ARIZONA STATE FOOTBALL
Pac-12 Conference to begin negotiations for next media rights agreements
The Pac-12 Board of Directors met on Tuesday and authorized the conference to immediately begin negotiations for new media rights agreements, the Pac-12 announced in a release.
The conference is seeing a seismic shift after USC and UCLA announced a move to the Big Ten on Thursday. Rumors have swirled around more potential additions to the Big Ten from the Pac-12 or a merger with the remaining teams in the Big 12 after the Oklahoma and Texas exodus to the SEC.
Pac-12 insider John Canzano reported that commissioner George Kliavkoff has been making progress behind the scenes.
“Arizona, ASU, Utah and Colorado were reported late last week to be leaning into a possible contingency escape to the Big 12 themselves, but I’m told by a high-ranking official at one of those universities to pump the brakes on that speculation,” Canzano said.
“’There is no meeting on the books for us with the Big 12,’” the source said, “’and George is kicking a–.’”
Amid the speculation and rumors, ASU athletic director Ray Anderson confirmed his commitment to the conference.
“ASU remains fully committed to the Pac-12 Conference. ASU continues to work closely with the other remaining conference members to advance the best interests of its student-athletes as well as to support the continued success of the conference itself,” Anderson said in a release.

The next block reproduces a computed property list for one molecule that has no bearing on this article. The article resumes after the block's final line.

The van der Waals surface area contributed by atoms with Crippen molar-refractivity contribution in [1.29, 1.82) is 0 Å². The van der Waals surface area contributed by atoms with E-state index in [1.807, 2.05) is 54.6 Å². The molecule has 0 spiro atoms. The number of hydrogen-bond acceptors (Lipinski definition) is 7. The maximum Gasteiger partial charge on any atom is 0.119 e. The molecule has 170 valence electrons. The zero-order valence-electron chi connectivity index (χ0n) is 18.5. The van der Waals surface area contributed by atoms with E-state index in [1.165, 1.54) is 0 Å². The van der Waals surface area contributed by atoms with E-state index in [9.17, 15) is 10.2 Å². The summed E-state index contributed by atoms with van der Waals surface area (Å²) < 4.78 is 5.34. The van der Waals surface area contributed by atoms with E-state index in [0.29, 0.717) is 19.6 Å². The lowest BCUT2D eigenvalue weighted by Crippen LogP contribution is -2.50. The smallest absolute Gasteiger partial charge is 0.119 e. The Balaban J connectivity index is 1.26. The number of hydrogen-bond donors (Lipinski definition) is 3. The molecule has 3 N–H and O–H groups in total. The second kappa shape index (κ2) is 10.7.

CBS Sports’ Dennis Dodd reported that the Big 12 will still look to add Arizona, Arizona State, Colorado, Oregon, Utah and Washington.
“Adding at least those four schools would extend the Big 12 further into the Mountain Time Zone, creating “travel partners” for incoming member BYU while also adding a rival for the Cougars in the Utes,” Dodd said. “The Arizona schools are two hours apart and feature Phoenix as a major market acquisition for the conference.”
“What the Big 12 cannot afford to do, according to multiple industry sources, is stand pat. There is still the lingering question of who even has leverage in adding teams between the Pac-12 and Big 12.”
He adds that Fox would have to be willing to commit to a new television deal for whatever this new conference may look like.
The Pac-12’s projected annual average value dropped from $500 million to $300 million with the loss of the Los Angeles schools.
This means each individual team’s AAV drops from approximately $42 million per year with 12 teams to $30 million per year spread across 10 teams. For comparison, the Big Ten has a $1 billion AAV spread across their teams, per San Jose Mercury News’ Jon Wilner.